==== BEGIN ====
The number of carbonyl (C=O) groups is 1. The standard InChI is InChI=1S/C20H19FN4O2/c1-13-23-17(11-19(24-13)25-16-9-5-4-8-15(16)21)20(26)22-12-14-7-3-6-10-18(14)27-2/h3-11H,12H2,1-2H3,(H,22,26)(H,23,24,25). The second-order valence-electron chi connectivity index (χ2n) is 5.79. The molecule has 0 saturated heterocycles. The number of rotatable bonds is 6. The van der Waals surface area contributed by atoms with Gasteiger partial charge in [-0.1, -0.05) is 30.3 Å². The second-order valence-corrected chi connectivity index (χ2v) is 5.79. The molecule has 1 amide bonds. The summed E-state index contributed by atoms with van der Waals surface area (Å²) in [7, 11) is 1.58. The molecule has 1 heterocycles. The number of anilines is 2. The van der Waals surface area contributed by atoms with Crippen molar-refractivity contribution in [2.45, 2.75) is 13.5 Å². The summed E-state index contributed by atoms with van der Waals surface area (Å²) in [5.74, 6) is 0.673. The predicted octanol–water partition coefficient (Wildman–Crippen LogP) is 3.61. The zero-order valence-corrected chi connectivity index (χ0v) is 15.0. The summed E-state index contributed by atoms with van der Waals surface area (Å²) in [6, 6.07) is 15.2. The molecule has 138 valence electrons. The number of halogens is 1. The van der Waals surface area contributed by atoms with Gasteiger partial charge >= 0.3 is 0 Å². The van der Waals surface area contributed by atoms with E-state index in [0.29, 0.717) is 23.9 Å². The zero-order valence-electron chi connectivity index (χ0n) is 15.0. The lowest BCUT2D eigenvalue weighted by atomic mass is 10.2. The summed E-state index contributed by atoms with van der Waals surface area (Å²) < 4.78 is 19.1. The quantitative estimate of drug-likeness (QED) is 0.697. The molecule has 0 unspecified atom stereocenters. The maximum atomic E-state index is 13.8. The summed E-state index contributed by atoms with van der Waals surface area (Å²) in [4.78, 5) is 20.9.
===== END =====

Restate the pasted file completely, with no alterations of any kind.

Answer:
The number of carbonyl (C=O) groups is 1. The standard InChI is InChI=1S/C20H19FN4O2/c1-13-23-17(11-19(24-13)25-16-9-5-4-8-15(16)21)20(26)22-12-14-7-3-6-10-18(14)27-2/h3-11H,12H2,1-2H3,(H,22,26)(H,23,24,25). The second-order valence-electron chi connectivity index (χ2n) is 5.79. The molecule has 0 saturated heterocycles. The number of rotatable bonds is 6. The van der Waals surface area contributed by atoms with Gasteiger partial charge in [-0.1, -0.05) is 30.3 Å². The second-order valence-corrected chi connectivity index (χ2v) is 5.79. The molecule has 1 amide bonds. The summed E-state index contributed by atoms with van der Waals surface area (Å²) in [7, 11) is 1.58. The molecule has 1 heterocycles. The number of anilines is 2. The van der Waals surface area contributed by atoms with Crippen molar-refractivity contribution in [2.45, 2.75) is 13.5 Å². The summed E-state index contributed by atoms with van der Waals surface area (Å²) in [5.74, 6) is 0.673. The predicted octanol–water partition coefficient (Wildman–Crippen LogP) is 3.61. The zero-order valence-corrected chi connectivity index (χ0v) is 15.0. The summed E-state index contributed by atoms with van der Waals surface area (Å²) in [6, 6.07) is 15.2. The molecule has 138 valence electrons. The number of halogens is 1. The van der Waals surface area contributed by atoms with Gasteiger partial charge >= 0.3 is 0 Å². The van der Waals surface area contributed by atoms with E-state index in [0.29, 0.717) is 23.9 Å². The zero-order valence-electron chi connectivity index (χ0n) is 15.0. The lowest BCUT2D eigenvalue weighted by atomic mass is 10.2. The summed E-state index contributed by atoms with van der Waals surface area (Å²) < 4.78 is 19.1. The quantitative estimate of drug-likeness (QED) is 0.697. The molecule has 0 unspecified atom stereocenters. The maximum atomic E-state index is 13.8. The summed E-state index contributed by atoms with van der Waals surface area (Å²) in [4.78, 5) is 20.9.